Whose names come to mind when you think of these national initiatives?
National electrification, universal sanitation, universal housing, nationwide access to clean water, nationwide highway transport system and universal healthcare for poor mission.
Electrification suggests FDR’s TVA or Lenin’s GOELRO plan. Highway system suggests Eisenhower. Healthcare suggests the NHS or Bernie Sanders. Which of these are ‘right wing’ or ‘populist’? None. These — and others — are all programmes initiated by the Narendra Modi government.
The Saubhagya Mission, started in September 2017, has achieved universal electrification of rural households, having increased from 71 per cent to 91 per cent in a year and half and full electrification cover since.
Universal housing was the goal of Indira Awas Yojana started way back in 1985, before half of India’s voters (more than 50 per cent are in the 18-35 age group) were born.
The Jal Jeevan Mission has already doubled tap water connections from less than 17 per cent in 2019 to over 36 per cent today. The PMJAY Ayushman Bharat mission has over 140 million card holders who have availed 17 million hospital visits since foundation of the programme. The Bharatmala programme is executing an aggressive transportation connectivity programme.
Some of these numbers are shocking to read — only 1 per cent of villages had sanitation in 1980 and only 39 per cent in 2014. Less than 17 per cent had running water in 2019.
Outcome figures of basic human development metrics across the board ranged from poor to pitiable.
Decades of Congress rule generated performance far behind East and South-East Asia in these basic needs.
Addressing quality of life for the lowest strata of society has dominated most of the policy actions of this administration, with significant outcome improvements that enabled it to return to power with an unprecedented mandate in 2019.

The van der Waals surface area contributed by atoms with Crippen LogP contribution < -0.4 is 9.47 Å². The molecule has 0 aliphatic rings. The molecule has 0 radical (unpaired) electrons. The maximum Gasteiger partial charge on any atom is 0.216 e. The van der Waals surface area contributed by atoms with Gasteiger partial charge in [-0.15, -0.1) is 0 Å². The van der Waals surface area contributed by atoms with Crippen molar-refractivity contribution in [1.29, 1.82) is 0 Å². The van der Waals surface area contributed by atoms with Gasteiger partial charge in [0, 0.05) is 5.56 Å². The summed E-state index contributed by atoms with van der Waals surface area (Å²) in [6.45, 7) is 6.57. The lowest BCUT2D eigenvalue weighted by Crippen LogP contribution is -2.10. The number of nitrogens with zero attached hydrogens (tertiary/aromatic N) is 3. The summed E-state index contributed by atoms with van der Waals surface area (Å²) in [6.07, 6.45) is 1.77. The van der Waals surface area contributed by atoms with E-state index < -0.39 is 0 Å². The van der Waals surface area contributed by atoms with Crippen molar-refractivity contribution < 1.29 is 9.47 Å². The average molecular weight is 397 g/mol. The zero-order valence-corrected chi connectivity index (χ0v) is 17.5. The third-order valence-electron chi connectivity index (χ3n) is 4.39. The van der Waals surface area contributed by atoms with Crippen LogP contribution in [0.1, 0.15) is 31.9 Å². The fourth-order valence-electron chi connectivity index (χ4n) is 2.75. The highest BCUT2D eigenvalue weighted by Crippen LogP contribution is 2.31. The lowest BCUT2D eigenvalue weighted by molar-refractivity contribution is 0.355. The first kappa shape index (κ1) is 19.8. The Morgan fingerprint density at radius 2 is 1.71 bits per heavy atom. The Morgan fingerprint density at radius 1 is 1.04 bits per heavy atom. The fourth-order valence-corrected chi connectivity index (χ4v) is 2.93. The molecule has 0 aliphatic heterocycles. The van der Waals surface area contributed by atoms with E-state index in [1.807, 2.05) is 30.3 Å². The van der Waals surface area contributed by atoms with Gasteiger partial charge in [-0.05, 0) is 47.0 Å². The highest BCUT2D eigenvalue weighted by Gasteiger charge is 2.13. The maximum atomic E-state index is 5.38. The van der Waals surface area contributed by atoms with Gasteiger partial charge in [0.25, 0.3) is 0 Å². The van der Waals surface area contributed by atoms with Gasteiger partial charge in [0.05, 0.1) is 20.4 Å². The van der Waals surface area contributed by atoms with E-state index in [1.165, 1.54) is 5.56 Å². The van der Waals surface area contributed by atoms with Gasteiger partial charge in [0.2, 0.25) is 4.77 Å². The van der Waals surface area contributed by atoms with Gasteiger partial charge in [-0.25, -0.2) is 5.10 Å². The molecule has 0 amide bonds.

Critics complain that the statistics aren’t reliable, but the political results are undeniable.
The administration’s major laws are known — the bankruptcy code, the GST act, the CAA law and the farm laws.
Let’s have a cursory look at some other new acts promulgated:
Black Money Act 2015: a stringent act targeting illegal foreign income.
Compensatory Afforestation Fund Act 2016: a new law to generate resources to replace forest cover cut down for timber with planting elsewhere.
Child Labour Prohibition and Regulation Act 2016
Maternity Benefit Act 2017: mandates generous 26 week maternity leave and creches.
Mental Healthcare Act 2017: first national law recognising mental health needs.
Employment Compensation Act 2017: formalises employee right to compensation. Right to Free and Compulsory Childrens Education 2019
And bills passed:
Occupational Health, Safety and Working Conditions Bill
Epidemic Diseases Bill 2020: updates previous act from 1897 to help Covid handling. Transgender Protection of Rights Bill 2019: first formal bill on transgender rights. Protection of Children from Sexual Offences Bill 2019: first formal bill targeting this topic.